Just hours later, the high-school students got a glimpse of the labor market's appetite for their skills as sponsors such as network equipment maker Cisco Systems Inc. described career opportunities. Internships start as young as 16 at Northrop Grumman Corp., which reserves 20 spots for participants in the Air Force Association's contest.

 

"We're the largest provider of cybersecurity solutions to the federal government, so we know that we've got to help build that talent pipeline," said Diane Miller, Northrop's program director for the CyberPatriot contest, on the sidelines of the March event. "We just have a shortage of people applying" for the 700 positions currently open.

 

Security breaches experienced by institutions ranging from Facebook to the Federal Reserve are spurring spending on cybersecurity. President Barack Obama describes the threat as one of the nation's most serious perils, while the Department of Defense has said the Chinese military has targeted government computers. With few specialists trained to respond to evolving attacks and most universities still adjusting to requirements, demand is overwhelming supply.

 

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McKinsey: The $33 Trillion Technology Payoff | NYTimes.com

McKinsey: The $33 Trillion Technology Payoff | NYTimes.com | Surfing the Broadband Bit Stream | Scoop.it

 

The “next big thing” lists are a well-worn staple of technology analysts and consultants, typically delivered just before the calendar turns to a new year.

 

A new report from the McKinsey Global Institute, the research arm of the consulting firm, delivers a twist on the art form, and the difference is more than the timing. The 154-page report not only selects a dozen “disruptive” technologies from a candidate list of 100, but also measures their economic impact.

 

By 2025, the 12 technologies — led by the mobile Internet, the automation of knowledge work, and the Internet of Things — have the potential to deliver economic value of up to $33 trillion a year worldwide, according to the McKinsey researchers.

 

That would be a sweeping and disruptive effect indeed, since economists project that by 2025 global economic output will be about $100 trillion.

 

The McKinsey report does include the estimated value of the social benefits of using a more efficient technology, like time saved. Such benefits — known as “consumer surplus” — are not included in conventional measures of economic output. (An example would be the value of time saved by quickly finding answers to questions by using a search engine. Google economists estimate that saving at up to $65 billion annually.)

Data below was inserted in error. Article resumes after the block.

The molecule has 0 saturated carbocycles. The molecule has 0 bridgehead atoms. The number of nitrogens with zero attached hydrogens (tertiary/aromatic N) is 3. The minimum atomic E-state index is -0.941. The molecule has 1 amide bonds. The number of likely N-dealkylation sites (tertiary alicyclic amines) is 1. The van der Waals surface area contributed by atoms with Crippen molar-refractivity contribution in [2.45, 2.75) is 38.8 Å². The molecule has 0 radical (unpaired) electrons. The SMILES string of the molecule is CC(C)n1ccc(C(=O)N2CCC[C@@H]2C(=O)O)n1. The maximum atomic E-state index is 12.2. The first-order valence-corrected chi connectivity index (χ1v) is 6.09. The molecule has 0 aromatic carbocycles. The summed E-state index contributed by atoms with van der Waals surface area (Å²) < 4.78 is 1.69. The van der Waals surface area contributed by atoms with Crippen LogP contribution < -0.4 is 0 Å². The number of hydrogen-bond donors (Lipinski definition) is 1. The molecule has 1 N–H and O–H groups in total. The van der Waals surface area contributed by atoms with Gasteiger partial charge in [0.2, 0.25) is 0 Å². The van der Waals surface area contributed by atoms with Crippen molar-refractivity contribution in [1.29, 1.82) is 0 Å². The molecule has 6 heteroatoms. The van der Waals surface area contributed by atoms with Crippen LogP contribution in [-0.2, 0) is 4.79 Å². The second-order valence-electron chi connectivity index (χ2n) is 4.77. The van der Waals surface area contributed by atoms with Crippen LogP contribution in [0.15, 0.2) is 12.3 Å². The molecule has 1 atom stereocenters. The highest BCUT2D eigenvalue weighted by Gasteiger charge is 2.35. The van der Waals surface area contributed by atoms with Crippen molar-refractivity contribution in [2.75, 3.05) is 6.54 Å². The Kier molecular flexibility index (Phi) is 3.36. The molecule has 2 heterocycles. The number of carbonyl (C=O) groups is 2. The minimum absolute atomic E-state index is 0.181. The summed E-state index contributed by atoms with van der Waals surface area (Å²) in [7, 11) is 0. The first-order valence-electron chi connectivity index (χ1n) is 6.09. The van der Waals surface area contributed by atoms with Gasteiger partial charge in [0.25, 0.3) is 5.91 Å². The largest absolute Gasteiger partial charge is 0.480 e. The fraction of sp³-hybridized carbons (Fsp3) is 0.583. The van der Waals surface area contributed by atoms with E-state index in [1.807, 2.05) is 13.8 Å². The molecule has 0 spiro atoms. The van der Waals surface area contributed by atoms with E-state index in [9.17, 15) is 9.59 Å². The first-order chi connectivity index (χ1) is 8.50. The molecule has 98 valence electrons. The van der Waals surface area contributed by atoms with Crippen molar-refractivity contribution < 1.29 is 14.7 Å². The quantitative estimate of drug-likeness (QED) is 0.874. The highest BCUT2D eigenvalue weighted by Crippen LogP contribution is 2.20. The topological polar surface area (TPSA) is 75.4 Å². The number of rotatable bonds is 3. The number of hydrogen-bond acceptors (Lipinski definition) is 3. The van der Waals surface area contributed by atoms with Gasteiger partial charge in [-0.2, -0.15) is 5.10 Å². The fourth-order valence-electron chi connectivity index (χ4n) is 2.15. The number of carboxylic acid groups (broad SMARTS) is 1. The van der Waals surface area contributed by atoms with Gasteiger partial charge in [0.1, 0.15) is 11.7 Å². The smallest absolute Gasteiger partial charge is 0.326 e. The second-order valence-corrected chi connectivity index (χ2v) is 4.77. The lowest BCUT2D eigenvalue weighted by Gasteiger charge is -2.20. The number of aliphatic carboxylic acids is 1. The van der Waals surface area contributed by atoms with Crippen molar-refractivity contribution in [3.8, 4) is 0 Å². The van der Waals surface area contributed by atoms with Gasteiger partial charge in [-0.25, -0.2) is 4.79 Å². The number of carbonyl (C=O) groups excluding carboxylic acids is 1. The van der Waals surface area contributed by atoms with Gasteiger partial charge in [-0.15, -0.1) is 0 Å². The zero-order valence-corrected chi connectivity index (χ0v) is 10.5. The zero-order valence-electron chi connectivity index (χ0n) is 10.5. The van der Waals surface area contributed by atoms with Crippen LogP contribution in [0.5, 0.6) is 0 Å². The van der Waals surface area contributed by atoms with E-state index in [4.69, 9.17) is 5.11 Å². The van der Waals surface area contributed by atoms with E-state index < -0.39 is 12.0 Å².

The estimated range of the impact of the dozen technologies is also quite wide, from $14 trillion to $33 trillion by 2025. That approach, McKinsey researchers say, takes account of the many uncertainties when projecting possible outcomes more than a decade in the future. Two of the 12 technologies identified in the McKinsey report, for example, are “renewable energy” and “advanced oil and gas exploration and recovery.” Energy prices will have a big effect on the measured impact of those technologies — and energy prices can fluctuate widely. Over the last decade, oil prices ranged from a a low near $23 to a high of about $146.

 

“We’re not in the prediction business, and we’re not in the forecasting business,” said Michael Chui, a principal of the McKinsey Global Institute. “We wanted to show potential, and do that with a quantitative perspective.”

 

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Verizon Cloud Offers 500MB Of Free Storage To iOS, Some Android Devices | Ubergizmo

Verizon Cloud Offers 500MB Of Free Storage To iOS, Some Android Devices | Ubergizmo | Surfing the Broadband Bit Stream | Scoop.it

We’re sure by now you have decided which cloud-storage service you want to trust all of your files, photos and other miscellaneous documents with, but Verizon is throwing their cloud into the ring as they have just launched its cleverly named Verizon Cloud for iOS and some Android devices.

 

Verizon Cloud is available only to Verizon subscribers on supported handsets, including all iOS products and most Android devices, including the Samsung Galaxy S4 and HTC DROID DNA. Verizon customers can have access to 500MB of free cloud storage, but will allow additional storage on a tiered price scale. An additional $2.99 a month will get you 25GB of storage, $5.99 per month gets you 75GB of storage, while spending $9.99 per month will get you 125GB of storage.

 

Verizon Cloud won’t only store your everyday files, such as photos, music and documents, but the service will also store text messages, call logs and contacts in an attempt to make transitioning between devices a little bit easier by seamlessly transferring information.

 

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'Gigabit and Ultra-High-Speed Networks: Where They Stand Now and How They Are Building the Future' | BroadbandBreakfast.com

Emphasizing the developing nature of broadband networks in the United States, speakers at the May 21 Broadband Breakfast Club event said that the recent achievement of ultra-high speed broadband networks has been a critical factor seeding transformative developments for organizations, individuals and communities. These developments, panelists said, were simply not possible before with slower speed networks.

 

Yet panelists at the event, “Becoming a Gigabit Nation: What Have We Learned About Ultra-High Speed Broadband?” also agreed that speed is not actually the most important factor in the maturing of these networks.

 

Successful deployment of such networks requires concerted efforts and continual upgrades involving community leadership, assessment of consumer needs and desires, infrastructure development, application development and successful assessment of usage patterns. All of these factors affect the success of such gigabit and high-speed networks, panelists said.

 

In other words, high-speed networks need to be developed in concert with proposed applications, which are in turn developed in the context of their communities or customer base.